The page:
She abandoned the rows of expertly stitched sendral, cambrisine, and fur and picked up her phone, fingers hovering over her mother’s number. It would be cowardice to bow out, but perhaps better for all of them. Sickness, anxiety, or maybe she had some pretentious event to attend, her mother would turn the lie into something her father could stomach. The women in her family were proficient at things like that. She took a breath and set the phone back on the bed. There had to be something here. Something that could turn her into the daughter her father needed for the night.

Scoundrels and thieves, the lot of us. This first line was stolen from Kate Kearney for the Legal Theft Project. Make sure to check out her blog and the rest

Cut From the Same Cloth: Part 2/2

Cut From the Same Cloth: Part 1 was posted last week. 

“How’s prison?” Leon asked. It was the question he always led with.

He leaned back in the plastic chair, relaxing a little. It was still good to see his dad acting like incarceration was all part of some grand plan instead of the inevitable fuckup they’d all known was coming.

His father certainly sold it that way. “Not bad. Food’s disgusting and it’s boring as backwater. So keep your nose clean.”

“You know me.” Leon said. The warning wasn’t intended in the traditional sense. His father was ordering him to not get caught.

His dad flicked his eyes towards the guards at the corners. “I do, that’s why I’m letting you know. Your sister told me she couldn’t get a hold of you. Something go wrong in Ashville?”

Leon leaned forward and rested his elbows on the metal table, also keeping the ever watchful guards in the corners of his vision. “Yah. They did actually. Next time you send me one of your fresh prison buddies, tell him to shake probation first.”

His father chuckled. “Yelner was never any good with authority.” Mossy green eyes flicked to the prison guards. “Sorry kid, figured he might have been able to help.”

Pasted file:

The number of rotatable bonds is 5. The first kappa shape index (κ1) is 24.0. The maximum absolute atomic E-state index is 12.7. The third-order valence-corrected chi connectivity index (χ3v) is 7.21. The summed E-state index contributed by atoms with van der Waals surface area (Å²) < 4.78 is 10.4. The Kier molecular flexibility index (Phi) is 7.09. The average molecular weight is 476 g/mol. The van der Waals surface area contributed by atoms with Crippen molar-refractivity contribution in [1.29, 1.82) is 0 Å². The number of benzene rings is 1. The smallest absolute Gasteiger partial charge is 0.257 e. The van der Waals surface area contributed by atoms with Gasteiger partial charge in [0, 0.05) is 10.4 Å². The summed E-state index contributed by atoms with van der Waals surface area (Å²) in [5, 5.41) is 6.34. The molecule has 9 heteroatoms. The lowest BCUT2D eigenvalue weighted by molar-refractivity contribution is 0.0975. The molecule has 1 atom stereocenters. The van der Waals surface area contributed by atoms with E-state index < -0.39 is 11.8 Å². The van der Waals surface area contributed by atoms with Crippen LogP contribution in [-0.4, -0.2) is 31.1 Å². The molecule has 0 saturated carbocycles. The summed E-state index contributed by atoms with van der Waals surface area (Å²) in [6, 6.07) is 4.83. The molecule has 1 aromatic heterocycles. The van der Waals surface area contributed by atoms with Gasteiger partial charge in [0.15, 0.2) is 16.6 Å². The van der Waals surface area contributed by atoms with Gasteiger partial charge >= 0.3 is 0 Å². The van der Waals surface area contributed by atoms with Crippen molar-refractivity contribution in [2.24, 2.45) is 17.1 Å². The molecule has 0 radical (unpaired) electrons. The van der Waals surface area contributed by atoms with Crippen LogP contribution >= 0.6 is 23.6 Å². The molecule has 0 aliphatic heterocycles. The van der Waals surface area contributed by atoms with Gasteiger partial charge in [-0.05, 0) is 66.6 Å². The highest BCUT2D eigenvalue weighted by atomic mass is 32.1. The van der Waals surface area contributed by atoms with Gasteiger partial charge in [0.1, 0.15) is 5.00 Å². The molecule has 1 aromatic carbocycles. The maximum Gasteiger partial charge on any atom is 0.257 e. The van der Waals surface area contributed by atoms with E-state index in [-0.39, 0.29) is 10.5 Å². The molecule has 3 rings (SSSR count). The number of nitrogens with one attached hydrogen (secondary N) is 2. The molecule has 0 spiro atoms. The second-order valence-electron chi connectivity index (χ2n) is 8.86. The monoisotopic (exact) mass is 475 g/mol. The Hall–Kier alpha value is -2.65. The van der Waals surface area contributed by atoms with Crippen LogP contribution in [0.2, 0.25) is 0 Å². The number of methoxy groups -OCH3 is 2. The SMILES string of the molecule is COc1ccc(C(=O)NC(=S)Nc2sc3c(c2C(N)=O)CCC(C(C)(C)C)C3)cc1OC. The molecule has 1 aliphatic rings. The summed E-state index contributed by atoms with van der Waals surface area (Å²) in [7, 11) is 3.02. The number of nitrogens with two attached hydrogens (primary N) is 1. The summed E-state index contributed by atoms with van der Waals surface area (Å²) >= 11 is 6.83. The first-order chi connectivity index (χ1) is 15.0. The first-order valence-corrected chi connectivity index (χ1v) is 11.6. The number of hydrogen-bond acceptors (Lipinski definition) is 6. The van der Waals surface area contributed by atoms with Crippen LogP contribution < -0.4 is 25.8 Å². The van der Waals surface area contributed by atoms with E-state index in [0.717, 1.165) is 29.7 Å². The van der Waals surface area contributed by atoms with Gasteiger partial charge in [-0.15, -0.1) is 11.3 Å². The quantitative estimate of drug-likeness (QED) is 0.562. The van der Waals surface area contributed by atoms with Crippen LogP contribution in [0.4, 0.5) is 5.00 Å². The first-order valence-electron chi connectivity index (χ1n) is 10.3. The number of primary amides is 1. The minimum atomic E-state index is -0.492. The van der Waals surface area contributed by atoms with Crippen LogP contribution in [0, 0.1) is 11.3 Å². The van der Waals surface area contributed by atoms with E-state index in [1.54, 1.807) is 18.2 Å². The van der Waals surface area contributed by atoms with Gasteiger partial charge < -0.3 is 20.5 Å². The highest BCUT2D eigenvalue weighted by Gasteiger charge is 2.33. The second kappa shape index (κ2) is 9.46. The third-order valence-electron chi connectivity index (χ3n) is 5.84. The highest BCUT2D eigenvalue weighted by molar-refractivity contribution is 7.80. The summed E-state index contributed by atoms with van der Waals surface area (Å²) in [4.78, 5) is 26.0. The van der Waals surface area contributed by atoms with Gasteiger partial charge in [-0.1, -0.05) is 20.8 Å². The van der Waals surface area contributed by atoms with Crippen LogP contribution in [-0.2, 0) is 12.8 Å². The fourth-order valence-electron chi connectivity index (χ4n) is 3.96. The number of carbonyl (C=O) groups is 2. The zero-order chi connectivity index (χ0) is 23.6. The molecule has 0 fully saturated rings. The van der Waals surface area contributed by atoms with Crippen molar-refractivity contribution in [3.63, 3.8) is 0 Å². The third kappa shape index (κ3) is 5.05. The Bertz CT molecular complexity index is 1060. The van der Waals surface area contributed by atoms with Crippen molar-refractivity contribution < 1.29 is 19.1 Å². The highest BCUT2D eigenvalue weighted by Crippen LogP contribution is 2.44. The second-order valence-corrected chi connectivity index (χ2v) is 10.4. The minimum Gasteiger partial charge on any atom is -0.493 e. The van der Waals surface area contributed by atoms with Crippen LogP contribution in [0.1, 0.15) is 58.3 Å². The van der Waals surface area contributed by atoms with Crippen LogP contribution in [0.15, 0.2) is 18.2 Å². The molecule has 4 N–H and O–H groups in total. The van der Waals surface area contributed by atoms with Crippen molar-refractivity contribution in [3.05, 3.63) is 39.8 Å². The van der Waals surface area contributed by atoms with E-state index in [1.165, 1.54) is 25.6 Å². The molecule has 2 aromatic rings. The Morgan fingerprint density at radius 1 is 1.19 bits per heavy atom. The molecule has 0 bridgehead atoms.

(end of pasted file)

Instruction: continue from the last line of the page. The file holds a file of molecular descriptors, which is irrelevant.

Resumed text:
Leon rolled his eyes, it’d been a fun couple days until the probation officer got wise. Yelner wasn’t the first of dad’s many friends to find Leon and call in old promises Alexander Duke once made. “He did honestly. Swearing, screaming and throwing things at the cops while they broke down a motel door served as a decent distraction. I got out fine.”

His father grinned at him and Leon smirked back. He’d been the one to get out, true but he’d still learned everything from his dad.

“Good job kid. Would have liked to see that, damn. How was the take?”

“Good, it’ll get me to Orleans. Got something I think I can run there.”

His dad raised a brow. “You can try big city trade. But if you’ve got a good take to start you wanna go to Hobbs Creek.” His father leaned in and proceeded to tell him why Hobbs Creek was the way to go. Leon nodded along with the advice, slouching a little in his chair to itch a scratch on his ankle. Maybe it was Kilbourne’s earlier stunt, but he suspected the guards watched their table more closely than the rest.

“You’re distracted.” His father commented.

It was a soft reprimand, like Leon was a kid again and had forgotten to unlock a back door or pull a security tape.

“Killbourne doesn’t like me.” Leon said. Not that he blamed the man, but the constant observation made the space between his shoulders itch. Despite a philosophy that good thieves avoided attention and better thieves used it, Leon had no desire to tempt fate here. The consequences of any move gone wrong was glaring in his father’s orange jumpsuit and every camera, checkpoint and armed guard.

His dad sent the warden a smile which was not returned. A few of the guards around Kilbourne chuckled. Leon got the idea this might be running joke and wondered how many were on their supervisor’s side and how many his father had managed to charm. “Doesn’t like me either. He likes your sister though.” Leon’s father said.